Defining loss is very tricky and if you explore too long, you may find the loss(es) you have experienced are almost exponential. Like a seed is buried in the earth with the hope of producing fruit; we also plant seeds. Our intention is the choice that sets things in motion whether known or not. If we can become aware of what we want to plant we gain the ability to be present in the process. The process that is unknown, but expected. The process that bears fruit and reinvention. The process has a predicted plan, but can contain several plans of possibility. Entering the realm of possibility by planting your seed, or intention, offers the promise of an outcome. And an unknown mystery as to what the loss(es) will be.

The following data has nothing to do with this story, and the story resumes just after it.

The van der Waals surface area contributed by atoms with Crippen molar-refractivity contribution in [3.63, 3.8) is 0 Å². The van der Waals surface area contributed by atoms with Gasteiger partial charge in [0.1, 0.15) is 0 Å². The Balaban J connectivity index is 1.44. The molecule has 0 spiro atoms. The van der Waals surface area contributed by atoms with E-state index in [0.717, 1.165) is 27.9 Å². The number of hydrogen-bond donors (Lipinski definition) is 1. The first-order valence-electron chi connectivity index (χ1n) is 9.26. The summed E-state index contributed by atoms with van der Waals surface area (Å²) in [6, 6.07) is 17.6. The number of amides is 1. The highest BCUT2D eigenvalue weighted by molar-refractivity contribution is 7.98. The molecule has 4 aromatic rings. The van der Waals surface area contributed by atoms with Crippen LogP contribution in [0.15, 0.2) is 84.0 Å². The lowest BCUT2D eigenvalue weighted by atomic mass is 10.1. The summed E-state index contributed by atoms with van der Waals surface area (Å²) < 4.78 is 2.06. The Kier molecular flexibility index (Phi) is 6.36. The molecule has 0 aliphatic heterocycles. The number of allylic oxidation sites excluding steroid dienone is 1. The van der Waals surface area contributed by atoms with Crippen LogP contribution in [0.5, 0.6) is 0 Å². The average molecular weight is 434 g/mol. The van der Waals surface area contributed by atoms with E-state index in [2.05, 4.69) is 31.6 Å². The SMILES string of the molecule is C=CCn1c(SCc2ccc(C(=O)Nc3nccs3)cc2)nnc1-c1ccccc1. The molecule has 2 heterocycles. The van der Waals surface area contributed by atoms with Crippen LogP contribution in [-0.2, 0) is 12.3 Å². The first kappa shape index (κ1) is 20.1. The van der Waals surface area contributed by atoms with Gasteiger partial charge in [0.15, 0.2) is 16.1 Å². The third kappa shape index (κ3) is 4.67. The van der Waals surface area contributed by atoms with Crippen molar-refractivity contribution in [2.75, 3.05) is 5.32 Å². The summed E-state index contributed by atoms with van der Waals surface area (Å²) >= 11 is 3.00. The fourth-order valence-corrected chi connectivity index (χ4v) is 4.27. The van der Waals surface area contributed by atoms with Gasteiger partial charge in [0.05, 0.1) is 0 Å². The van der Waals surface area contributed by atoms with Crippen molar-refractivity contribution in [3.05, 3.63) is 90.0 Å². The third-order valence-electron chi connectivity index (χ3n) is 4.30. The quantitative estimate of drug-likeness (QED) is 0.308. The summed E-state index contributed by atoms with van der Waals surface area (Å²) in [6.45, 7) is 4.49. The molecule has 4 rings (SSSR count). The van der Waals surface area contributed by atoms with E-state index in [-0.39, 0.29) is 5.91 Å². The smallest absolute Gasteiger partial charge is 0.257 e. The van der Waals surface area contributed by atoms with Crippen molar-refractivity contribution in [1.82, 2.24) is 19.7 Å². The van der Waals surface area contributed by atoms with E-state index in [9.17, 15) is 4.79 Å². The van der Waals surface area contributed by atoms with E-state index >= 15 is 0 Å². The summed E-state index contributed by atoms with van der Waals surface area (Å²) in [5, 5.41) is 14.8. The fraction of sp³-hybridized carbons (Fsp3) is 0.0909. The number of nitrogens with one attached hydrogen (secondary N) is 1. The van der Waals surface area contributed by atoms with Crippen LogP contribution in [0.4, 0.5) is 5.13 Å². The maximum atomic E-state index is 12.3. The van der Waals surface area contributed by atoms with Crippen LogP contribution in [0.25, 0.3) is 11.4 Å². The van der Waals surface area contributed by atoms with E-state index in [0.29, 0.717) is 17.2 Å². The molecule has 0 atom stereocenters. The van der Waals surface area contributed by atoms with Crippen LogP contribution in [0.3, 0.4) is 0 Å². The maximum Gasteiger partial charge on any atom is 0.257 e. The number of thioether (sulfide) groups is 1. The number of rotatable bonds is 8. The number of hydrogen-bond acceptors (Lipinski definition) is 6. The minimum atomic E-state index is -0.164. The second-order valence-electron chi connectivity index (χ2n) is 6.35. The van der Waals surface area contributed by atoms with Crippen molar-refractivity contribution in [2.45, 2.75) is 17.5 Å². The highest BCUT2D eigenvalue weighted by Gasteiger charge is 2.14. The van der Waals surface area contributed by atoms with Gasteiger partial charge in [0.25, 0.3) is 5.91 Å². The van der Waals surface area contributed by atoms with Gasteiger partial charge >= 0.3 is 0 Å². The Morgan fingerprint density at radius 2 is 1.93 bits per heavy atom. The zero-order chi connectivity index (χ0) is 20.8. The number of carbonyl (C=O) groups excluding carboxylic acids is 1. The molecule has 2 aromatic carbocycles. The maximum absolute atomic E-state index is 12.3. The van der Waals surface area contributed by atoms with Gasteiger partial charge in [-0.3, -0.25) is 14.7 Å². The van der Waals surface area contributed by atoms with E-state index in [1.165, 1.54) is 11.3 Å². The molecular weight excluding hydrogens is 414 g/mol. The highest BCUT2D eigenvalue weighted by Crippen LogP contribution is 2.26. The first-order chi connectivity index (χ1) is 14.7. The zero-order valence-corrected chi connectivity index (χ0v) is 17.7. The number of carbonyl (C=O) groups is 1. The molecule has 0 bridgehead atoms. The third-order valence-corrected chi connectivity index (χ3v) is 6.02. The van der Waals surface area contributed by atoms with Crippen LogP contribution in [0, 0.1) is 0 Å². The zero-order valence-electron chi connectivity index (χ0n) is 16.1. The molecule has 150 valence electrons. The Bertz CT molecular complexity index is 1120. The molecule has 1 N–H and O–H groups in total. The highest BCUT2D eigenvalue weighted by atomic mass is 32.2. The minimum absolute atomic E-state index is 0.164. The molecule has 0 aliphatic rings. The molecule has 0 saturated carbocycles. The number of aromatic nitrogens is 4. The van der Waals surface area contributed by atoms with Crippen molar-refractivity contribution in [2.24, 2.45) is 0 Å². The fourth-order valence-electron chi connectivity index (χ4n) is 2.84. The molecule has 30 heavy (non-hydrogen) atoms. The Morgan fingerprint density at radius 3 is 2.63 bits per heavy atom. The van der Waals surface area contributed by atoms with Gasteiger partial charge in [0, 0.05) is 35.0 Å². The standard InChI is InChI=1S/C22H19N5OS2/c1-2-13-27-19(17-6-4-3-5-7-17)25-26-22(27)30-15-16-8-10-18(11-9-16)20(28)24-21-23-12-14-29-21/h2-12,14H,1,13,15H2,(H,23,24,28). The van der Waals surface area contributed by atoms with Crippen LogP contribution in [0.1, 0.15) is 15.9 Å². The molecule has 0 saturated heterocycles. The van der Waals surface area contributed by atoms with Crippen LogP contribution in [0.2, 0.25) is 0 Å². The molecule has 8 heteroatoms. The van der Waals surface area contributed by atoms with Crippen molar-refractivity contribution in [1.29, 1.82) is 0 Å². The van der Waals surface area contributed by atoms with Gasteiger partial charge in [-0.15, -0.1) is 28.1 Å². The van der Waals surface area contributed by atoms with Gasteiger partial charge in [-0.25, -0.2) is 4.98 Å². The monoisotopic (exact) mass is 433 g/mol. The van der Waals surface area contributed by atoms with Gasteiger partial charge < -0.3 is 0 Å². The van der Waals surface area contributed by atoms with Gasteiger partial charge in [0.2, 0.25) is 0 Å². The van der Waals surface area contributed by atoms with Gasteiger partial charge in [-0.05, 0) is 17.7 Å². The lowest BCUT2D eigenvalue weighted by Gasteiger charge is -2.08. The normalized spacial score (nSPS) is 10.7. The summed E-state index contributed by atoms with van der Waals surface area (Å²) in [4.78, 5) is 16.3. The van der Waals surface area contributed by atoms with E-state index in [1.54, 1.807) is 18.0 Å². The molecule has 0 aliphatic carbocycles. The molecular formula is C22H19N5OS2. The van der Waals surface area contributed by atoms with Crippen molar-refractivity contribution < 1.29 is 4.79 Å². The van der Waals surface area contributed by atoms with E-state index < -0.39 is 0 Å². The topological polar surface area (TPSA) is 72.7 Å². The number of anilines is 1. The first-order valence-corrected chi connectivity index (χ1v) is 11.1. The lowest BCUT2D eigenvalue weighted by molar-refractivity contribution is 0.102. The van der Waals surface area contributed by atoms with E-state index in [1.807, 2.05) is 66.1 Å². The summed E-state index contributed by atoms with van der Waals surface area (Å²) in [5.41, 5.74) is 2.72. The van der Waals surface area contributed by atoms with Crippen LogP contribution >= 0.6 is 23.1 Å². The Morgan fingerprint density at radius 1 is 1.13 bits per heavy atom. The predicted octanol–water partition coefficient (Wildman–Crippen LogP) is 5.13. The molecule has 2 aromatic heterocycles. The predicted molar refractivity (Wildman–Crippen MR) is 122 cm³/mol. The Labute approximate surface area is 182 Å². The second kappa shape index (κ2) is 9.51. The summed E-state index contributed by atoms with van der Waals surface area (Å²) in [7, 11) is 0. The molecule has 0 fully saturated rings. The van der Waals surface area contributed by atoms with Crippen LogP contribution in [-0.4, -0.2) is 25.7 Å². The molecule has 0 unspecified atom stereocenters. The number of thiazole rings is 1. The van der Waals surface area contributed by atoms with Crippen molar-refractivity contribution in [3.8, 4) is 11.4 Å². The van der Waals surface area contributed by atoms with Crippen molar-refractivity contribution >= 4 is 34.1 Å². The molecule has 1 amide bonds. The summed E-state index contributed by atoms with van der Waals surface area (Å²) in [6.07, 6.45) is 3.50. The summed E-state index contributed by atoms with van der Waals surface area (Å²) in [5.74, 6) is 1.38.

We mentioned before there is always the potential for many losses. When in therapy we talk about primary loss and secondary losses. We define primary loss as the initial loss that you experience intense sorrow around. For example, the death of a loved one. Secondary losses are defined as unexpected sorrow that stems from the primary loss. Example: When you eat at your loved one's favorite restaurant for the first time after their death. The use of the language of primary and secondary do not signify intensity experienced, simply that an initial loss can lead to a multitude of others.
Within your loss process, much like a plant, you are both the root and the shoot and you are neither… Both and… When we experience loss this also means that you are not yet a fruit, but you are no longer a seed…
FOCUSING ON THE LOSS
Grieving is defined by the MayoClinic as an intense sorrow experienced with the loss of someone or something. There is a therapy secret to be learned in the process of loss: